I’ve been a nail and cuticle picker my entire life. Spending most of my waking moments examining, picking and prodding at my nails and cuticles is my daily norm. The discovery of Pinterest lead me into the world of nail polish and nail art which has substantially reduced my nail picking –as long as I keep my polish perfect then I rarely ever touch my nails. Cuticles, however, are a completely different story. Most likely induced by anxiety and/or boredom I’m pretty much always attacking my cuticles. Alas, there are situations where I definitely can’t pick my cuticles like when I’m in public (germs), at work (gotta be professional), and at school (no one wants a girl with bloody cuticles touching their skin for a facial). So this is where all the lovely cuticle oils and balms come into play. Whether you’re a fellow cuticle picker or not, everyone can benefit from one of these products during this cold, dry winter season.
Since I’m attempting to keep my posts shorter and more reader-friendly I’m going to be splitting this post into two parts. Today we’ll be covering the composition of cuticle oils.
Cuticle Oil Composition
Most cuticle oils are composed of carrier oils, essential oils and possibly some form of a preservative. Let’s start with the difference between carrier oils and essential oils.
Essential oils are volatile (odorous) oils extracted from the respective plant that the oil is named after. An essential oil is the “essence” of the plant as it contains the plant’s flavor and odor in a concentrated form. Some essential oils have beneficial properties in the human body, but they vary per compound and it’s very hard to summarize and research all the specific reactions. The purpose of essential oils in cuticle oils is to add fragrance, and other benefits like calming, antifungal and healing effects – depending on the blend of essential oils being used.
Carrier oils are the oils like almond, jojoba, coconut and grapeseed oils. These oils are composed of fatty acids. A fatty acid is a long chain carboxylic acid compound that is either saturated or unsaturated. In case you’re curious – saturated fatty acids are compounds that only contain single bonds, while unsaturated fatty acids contain one or more double/triple bonds. For the purposes of this investigation saturated vs. unsaturated will not be a huge factor. Fatty acids may include linoleic acid, palmitic acid, lauric acid, etc. The variety and ratio of fatty acids found in a carrier oil are what makes each oil unique and gives it the compound it’s beneficial properties to the skin.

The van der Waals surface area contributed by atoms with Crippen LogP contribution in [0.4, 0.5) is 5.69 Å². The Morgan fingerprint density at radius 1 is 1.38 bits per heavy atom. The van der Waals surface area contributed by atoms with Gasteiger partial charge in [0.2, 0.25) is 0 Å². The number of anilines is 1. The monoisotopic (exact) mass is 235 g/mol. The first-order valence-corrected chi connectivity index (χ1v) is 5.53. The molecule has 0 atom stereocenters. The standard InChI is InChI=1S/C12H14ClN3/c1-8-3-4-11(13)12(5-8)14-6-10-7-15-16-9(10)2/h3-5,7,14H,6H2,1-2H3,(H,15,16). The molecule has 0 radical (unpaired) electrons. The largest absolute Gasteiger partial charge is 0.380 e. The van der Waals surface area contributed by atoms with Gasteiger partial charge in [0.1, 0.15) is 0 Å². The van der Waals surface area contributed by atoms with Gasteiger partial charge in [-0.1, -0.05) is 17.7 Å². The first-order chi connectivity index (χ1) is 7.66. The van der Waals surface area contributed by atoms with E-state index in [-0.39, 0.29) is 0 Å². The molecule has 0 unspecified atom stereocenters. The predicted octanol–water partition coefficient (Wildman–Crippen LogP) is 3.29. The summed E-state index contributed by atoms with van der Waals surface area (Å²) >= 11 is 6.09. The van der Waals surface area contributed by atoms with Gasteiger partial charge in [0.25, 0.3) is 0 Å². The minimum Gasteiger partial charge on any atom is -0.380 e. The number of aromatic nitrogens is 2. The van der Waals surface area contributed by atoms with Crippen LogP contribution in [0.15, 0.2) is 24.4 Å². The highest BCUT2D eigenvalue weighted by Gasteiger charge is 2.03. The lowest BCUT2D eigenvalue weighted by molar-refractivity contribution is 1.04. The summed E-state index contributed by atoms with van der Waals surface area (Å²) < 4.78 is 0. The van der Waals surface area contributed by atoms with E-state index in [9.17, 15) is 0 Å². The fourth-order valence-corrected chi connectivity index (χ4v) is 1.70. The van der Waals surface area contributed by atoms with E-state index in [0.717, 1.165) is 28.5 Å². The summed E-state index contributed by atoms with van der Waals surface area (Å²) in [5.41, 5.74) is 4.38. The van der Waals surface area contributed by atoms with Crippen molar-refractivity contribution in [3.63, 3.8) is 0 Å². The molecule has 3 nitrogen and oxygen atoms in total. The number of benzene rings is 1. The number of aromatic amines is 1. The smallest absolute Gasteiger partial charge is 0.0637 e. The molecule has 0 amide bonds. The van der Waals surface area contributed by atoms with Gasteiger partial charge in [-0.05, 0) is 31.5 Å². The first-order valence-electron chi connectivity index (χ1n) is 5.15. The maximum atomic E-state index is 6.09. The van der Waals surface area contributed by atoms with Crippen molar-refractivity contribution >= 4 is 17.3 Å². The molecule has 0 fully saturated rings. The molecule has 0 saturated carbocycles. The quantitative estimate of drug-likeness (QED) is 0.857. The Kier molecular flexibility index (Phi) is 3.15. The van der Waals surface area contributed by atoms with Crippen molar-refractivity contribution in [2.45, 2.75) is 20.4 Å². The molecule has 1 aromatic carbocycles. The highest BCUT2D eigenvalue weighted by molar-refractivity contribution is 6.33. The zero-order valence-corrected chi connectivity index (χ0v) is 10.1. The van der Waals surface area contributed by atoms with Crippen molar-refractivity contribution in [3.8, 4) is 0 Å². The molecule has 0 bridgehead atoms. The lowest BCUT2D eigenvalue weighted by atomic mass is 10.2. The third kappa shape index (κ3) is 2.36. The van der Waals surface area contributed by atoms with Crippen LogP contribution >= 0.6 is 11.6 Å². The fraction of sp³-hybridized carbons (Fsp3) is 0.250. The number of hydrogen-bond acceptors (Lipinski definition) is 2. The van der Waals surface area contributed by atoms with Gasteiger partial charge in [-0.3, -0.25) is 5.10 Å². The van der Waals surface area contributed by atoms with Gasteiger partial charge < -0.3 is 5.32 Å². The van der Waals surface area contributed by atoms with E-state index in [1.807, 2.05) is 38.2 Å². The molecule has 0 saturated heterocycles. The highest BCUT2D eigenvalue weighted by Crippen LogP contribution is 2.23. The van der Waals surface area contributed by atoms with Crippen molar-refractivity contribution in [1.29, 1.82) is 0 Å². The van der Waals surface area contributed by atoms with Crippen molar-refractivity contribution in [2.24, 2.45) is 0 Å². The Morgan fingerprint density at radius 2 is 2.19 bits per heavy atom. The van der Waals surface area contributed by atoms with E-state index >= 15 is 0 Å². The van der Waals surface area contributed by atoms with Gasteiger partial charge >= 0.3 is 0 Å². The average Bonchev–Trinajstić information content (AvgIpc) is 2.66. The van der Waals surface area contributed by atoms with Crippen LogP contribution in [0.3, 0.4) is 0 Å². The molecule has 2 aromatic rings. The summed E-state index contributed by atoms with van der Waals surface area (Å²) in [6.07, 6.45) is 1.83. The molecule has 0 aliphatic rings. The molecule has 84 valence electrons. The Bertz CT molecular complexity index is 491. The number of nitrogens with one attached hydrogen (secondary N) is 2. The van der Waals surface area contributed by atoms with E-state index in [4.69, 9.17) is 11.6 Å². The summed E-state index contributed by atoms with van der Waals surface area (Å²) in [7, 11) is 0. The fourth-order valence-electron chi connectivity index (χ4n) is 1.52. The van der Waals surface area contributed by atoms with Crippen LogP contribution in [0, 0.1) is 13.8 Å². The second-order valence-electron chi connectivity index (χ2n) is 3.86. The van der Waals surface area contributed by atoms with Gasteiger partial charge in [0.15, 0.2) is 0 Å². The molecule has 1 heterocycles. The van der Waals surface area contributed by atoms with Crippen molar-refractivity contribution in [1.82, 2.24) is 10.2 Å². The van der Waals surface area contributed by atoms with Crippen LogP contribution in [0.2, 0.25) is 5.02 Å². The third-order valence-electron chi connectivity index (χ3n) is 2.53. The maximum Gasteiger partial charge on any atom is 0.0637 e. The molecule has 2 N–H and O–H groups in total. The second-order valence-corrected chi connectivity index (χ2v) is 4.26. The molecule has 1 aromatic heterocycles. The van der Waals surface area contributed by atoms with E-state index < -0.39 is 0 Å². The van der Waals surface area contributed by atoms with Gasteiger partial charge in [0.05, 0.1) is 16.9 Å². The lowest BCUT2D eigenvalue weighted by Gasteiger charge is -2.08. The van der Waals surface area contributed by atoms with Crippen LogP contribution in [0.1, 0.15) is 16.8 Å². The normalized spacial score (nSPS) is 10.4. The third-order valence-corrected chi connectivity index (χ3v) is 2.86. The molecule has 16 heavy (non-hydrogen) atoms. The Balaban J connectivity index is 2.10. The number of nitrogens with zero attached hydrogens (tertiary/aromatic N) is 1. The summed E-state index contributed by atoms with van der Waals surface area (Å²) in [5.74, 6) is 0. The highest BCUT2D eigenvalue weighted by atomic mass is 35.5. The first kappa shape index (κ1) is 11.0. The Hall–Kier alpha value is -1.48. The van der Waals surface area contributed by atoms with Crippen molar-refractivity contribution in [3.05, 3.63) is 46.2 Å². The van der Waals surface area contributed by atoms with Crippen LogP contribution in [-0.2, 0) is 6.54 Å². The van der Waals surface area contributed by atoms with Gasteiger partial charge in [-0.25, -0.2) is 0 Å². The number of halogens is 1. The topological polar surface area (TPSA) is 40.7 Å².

An example of this is grapeseed oil. Grapeseed oil is made from the seeds of grapes and is a by-product of winemaking. The two biggest components of grapeseed oils are linoleic acid and tocopherols – which have great skin benefits like hydration and anti-aging. However, the composition of grapeseed oil can be broken down even further – each fatty acid providing its own purpose and benefits to the skin.
Cuticle Oil Product Reviews
Mojo Spa Nifty Nail Cure: A seemingly do-all cuticle oil – it contains a large blend of carrier oils and essential oils in a lovely amber bottle (to keep the oils from oxidizing). Despite the number of ingredients packed in this bottle the formula has an extremely light feel and is my go-to cuticle and nail oil to use before bedtime. It’s quick absorbing and doesn’t leave any sticky residue behind.
Ingredients: Soybean oil, fractionated coconut oil, organic olive oil, neem oil, apricot kernel oil, avocado oil, flaxseed oil, rice bran oil, jojoba oil, evening primrose oil, borage oil, essential oils (orange, rosemary, lemon, tea tree, patchouli, lavender, eucalyptus, peppermint, grapefruit, carrot seed), and fragrance
CND SolarOil Nail and Cuticle Conditioner: The super basic formula only contains 5 ingredients. Sweet almond oil, jojoba oil, rice bran oil act as the carrier oils providing texture and overall skin hydration. The sweet almond fragrance is literally the best scent and I’m obsessed with it. Tocopherol acetate is a form of vitamin E – which acts as a skin conditioning agent and antioxidant (which can somewhat act as a preservative). A downfall of this product – I’m not a fan of the clear bottle, as it makes the product more susceptible to oxidation.
Ingredients: Sweet Almond Oil, Jojoba Oil, Rice Bran Oil, Almond Fragrance, Tocopherol Acetate.
My DIY cuticle oil: My cuticle oil is only grapeseed oil with drops of tea tree essential oil. The tea tree essential oil has a lovely light, clean odor, and antifungal properties when applied to nails. My choice of carrier oil, grapeseed oil, is a bit thick for my preference. In the future, I would have created a blend of oils to have a better formula feel and use a dark bottle to help prevent oxidation.
So there’s part one! Cuticle oil composition – next up is cuticle balms! In the meantime – what’s your favorite cuticle oil? I’ve love to learn about some more formulas/blend below!
The Nifty Nail Care oil was provided to me for review purposes from MojoSpa and did not affect my opinion.